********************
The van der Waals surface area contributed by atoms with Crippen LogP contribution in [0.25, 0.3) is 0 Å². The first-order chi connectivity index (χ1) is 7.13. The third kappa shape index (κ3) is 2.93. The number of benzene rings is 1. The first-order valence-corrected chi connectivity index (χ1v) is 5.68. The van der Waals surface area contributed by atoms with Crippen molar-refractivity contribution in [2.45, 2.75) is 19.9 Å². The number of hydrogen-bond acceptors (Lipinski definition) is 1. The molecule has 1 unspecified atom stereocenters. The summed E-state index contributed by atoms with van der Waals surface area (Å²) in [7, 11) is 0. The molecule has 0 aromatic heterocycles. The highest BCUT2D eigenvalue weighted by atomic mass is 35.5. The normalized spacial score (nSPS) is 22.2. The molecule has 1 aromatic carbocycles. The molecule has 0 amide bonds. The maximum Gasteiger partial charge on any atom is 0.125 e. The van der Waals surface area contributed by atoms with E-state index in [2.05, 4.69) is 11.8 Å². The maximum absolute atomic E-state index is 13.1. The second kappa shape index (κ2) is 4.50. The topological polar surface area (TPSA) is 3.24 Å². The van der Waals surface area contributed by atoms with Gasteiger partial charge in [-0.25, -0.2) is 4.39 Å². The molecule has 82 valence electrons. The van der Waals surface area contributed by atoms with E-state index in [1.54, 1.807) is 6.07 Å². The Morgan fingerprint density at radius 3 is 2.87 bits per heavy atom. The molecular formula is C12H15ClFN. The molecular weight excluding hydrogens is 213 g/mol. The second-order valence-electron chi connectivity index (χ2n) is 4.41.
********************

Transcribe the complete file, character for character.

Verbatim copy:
The van der Waals surface area contributed by atoms with Crippen LogP contribution in [0.25, 0.3) is 0 Å². The first-order chi connectivity index (χ1) is 7.13. The third kappa shape index (κ3) is 2.93. The number of benzene rings is 1. The first-order valence-corrected chi connectivity index (χ1v) is 5.68. The van der Waals surface area contributed by atoms with Crippen molar-refractivity contribution in [2.45, 2.75) is 19.9 Å². The number of hydrogen-bond acceptors (Lipinski definition) is 1. The molecule has 1 unspecified atom stereocenters. The summed E-state index contributed by atoms with van der Waals surface area (Å²) in [7, 11) is 0. The molecule has 0 aromatic heterocycles. The highest BCUT2D eigenvalue weighted by atomic mass is 35.5. The normalized spacial score (nSPS) is 22.2. The molecule has 1 aromatic carbocycles. The molecule has 0 amide bonds. The maximum Gasteiger partial charge on any atom is 0.125 e. The van der Waals surface area contributed by atoms with E-state index in [2.05, 4.69) is 11.8 Å². The maximum absolute atomic E-state index is 13.1. The second kappa shape index (κ2) is 4.50. The topological polar surface area (TPSA) is 3.24 Å². The van der Waals surface area contributed by atoms with Gasteiger partial charge in [-0.25, -0.2) is 4.39 Å². The molecule has 82 valence electrons. The van der Waals surface area contributed by atoms with E-state index in [1.54, 1.807) is 6.07 Å². The Morgan fingerprint density at radius 3 is 2.87 bits per heavy atom. The molecular formula is C12H15ClFN. The molecular weight excluding hydrogens is 213 g/mol. The second-order valence-electron chi connectivity index (χ2n) is 4.41.